In a recent two-part series, Washington Post Staff writer Robert Fachet outlined many of the problems facing the National Hockey League in particular and sport in general. In a recent interview with Fachet, NHL President John Ziegler offered these comments to questions.

Q. It has been said that many NHL owners are primarily concerned with self-interest, rather than the overall good of the sport. Your views?

Ziegler: Changes for the good of the game are easier to put in if the economic situation is more stable. We have not been able to innovate from a draft standpoint or be quite as helpful to teams that need help because of economics. All teams have shown an increase in cost because of the war with the World Hockey Association and no significant increase in revenues. There have been substantial losses by certain teams. Economic success has become more tied to direct success on the ice. Ownership, therefore, has been unwilling to make changes. If an investor gives up too much, say in the form of a player or two, it could cost him on the ice and maybe reduce his revenue by $2 million. It's human nature not to take that chance.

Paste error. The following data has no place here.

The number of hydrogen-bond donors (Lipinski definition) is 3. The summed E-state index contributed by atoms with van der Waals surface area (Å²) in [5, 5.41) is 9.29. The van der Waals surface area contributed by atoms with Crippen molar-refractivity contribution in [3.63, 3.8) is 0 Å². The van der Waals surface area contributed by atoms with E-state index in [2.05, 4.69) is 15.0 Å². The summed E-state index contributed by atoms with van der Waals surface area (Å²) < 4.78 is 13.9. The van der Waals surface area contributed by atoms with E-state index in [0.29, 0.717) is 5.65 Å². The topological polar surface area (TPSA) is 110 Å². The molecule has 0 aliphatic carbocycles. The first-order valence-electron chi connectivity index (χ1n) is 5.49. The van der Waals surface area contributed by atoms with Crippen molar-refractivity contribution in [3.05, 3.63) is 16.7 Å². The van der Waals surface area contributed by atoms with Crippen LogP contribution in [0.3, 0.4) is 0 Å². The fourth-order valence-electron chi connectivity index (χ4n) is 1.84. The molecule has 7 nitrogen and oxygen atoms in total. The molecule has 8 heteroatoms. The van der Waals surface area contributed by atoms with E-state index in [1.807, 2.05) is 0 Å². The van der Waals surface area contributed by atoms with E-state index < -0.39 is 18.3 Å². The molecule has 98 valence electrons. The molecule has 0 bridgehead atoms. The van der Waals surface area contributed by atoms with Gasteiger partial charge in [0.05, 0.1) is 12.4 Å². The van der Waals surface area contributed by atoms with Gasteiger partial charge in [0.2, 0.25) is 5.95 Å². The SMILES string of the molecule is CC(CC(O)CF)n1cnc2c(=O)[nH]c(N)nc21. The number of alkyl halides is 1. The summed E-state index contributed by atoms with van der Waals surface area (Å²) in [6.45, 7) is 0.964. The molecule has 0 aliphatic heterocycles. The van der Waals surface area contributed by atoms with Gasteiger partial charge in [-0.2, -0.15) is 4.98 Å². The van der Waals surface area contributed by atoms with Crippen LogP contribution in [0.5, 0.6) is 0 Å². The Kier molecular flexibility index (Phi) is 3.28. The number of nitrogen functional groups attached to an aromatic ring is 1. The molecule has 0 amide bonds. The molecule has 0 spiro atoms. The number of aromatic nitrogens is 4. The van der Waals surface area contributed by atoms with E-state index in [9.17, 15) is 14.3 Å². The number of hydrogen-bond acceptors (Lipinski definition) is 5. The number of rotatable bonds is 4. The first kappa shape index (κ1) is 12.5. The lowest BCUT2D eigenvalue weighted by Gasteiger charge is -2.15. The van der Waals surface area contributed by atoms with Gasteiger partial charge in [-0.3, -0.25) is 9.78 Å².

Q. Why has so much of the sport's positive input come from the players, including the potentially promising waiver draft?